As conceived, the program will fund public interest law groups, where lawyers typically earn salaries more on the level of teachers than their well-paid colleagues from big law firms. Such legal aid groups are overwhelmed by the needs of the indigent. At least 70% of those with civil law problems are turned away for lack of funds, experts say. Groups receiving the money will be chosen by the Judicial Council{{***RED FLAG — Check FUNDING already going to Judicial Council, and track it if you dare!}}  , and the pilot program will be reevaluated to determine whether it should be continued beyond its 2017 funding guarantee. “The great thing about this is that local courts and local legal aid programs will team up and provide local solutions,” said Julia R. Wilson, executive director of the Legal Aid Assn. of California.

{{Let’s see — Judicial Branch, Legal Branch, as paid by IRS (taxes, i.e., state) from the Exec. Branch.  THAT”S a surefire separation of powers and decentralization}}.

Some legal analysts, however, see the project as a misplaced priority, especially given the persistent shortcomings in a criminal justice system many say is increasingly plagued by instances of wrongful conviction. “I think it is of considerable doubt that this is the best use of scarce resources on behalf of the poor,” said Lawrence Rosenthal, a Chapman University professor of civil rights law, arguing that the tens of millions to be devoted to civil case representation would be better spent on law enforcement, quality day care or lead paint eradication in low-income communities.

“There are a lot of questions that nobody asks when this kind of bill gets passed, because everyone is too busy applauding that more money is going to be paid to lawyers.”

{{Well said.  By the way, Chapman University is I think a Christian one.  Not that I’m all hot on faith-institutions (see my blog if you question this), but that is a good point.}}

 Three years ago, the American Bar Assn. called on states to provide a right to counsel in civil cases in which “basic human needs” are at stake.

{{UNALIENABLE CIVIL RIGHTS vs. BASIC HUMAN NEEDS.}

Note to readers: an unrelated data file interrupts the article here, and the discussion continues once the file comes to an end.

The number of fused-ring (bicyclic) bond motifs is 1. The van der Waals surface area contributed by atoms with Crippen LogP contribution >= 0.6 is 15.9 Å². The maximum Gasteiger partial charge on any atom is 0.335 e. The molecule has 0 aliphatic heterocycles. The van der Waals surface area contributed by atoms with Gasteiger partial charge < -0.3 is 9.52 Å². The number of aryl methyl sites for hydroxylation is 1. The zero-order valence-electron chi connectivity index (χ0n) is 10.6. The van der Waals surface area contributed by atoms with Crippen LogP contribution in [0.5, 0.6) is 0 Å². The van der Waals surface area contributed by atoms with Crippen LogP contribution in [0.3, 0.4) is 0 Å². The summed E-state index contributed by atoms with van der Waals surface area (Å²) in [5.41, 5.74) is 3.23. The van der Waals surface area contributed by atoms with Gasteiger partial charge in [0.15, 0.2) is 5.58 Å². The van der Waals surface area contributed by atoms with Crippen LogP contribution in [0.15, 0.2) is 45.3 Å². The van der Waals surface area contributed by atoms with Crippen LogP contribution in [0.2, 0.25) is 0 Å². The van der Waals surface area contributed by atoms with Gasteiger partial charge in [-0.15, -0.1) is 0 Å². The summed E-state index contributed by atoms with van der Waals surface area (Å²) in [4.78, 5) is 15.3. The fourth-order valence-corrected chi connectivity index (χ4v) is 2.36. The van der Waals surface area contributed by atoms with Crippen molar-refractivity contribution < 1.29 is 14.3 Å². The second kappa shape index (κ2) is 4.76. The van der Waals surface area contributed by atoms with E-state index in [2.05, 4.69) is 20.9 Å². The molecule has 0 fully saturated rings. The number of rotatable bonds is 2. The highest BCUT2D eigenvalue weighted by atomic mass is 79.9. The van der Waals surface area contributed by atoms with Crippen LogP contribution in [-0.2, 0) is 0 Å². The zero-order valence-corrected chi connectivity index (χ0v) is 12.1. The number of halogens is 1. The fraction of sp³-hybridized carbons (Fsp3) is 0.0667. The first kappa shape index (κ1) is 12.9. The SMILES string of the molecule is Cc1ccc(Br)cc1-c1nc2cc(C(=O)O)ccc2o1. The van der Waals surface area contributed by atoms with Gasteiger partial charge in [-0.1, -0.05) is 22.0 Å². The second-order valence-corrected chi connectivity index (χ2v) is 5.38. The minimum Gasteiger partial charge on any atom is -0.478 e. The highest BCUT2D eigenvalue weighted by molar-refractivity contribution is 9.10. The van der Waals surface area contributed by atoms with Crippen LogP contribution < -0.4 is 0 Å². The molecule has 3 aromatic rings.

Since then, nine states have made moves to afford limited civil representation, but California will be the first to extend that to a broad array of family law and social justice issues. “A lot of states have moved forward bit by bit. What is noteworthy about the California situation is that the proposed pilot projects are in a lot of the core areas people have been pushing for, like foreclosure and landlord-tenant disputes,” said Russell Engler, a professor at New England Law in Boston.

Over the four-plus decades since the Gideon ruling, legal researchers have documented that when litigants have lawyers in civil cases, more just and cost-effective outcomes are reached.

For example, women seeking restraining orders against abusive partners were successful 83% of the time when they had legal representation, compared with 32% without an attorney, according to a 2003 report by University of Baltimore law professor Jane C. Murphy.

{{Did Ms. Murphy do the 5-year follow-up study on what happened when they attempted to renew a restraining order, and/or if such a case went into family law?  Now THAT would be interesting, because this is precisely where the quality legal help drops off.  Mine did, at least.}}

Giving civil litigants the legal advice they need to work out a settlement ahead of their court dates also cuts down on post-judgment appeals and the costly social services incurred when parents lose their rights simply because they don’t know how to navigate the legal system, analysts say.

 “In abuse-and-neglect cases, if parents don’t have representation, children spend more time in foster care, and that’s very expensive for the state,” said Laura K. Abel, deputy director of the Justice Program at the Brennan Center for Justice at New York University School of Law.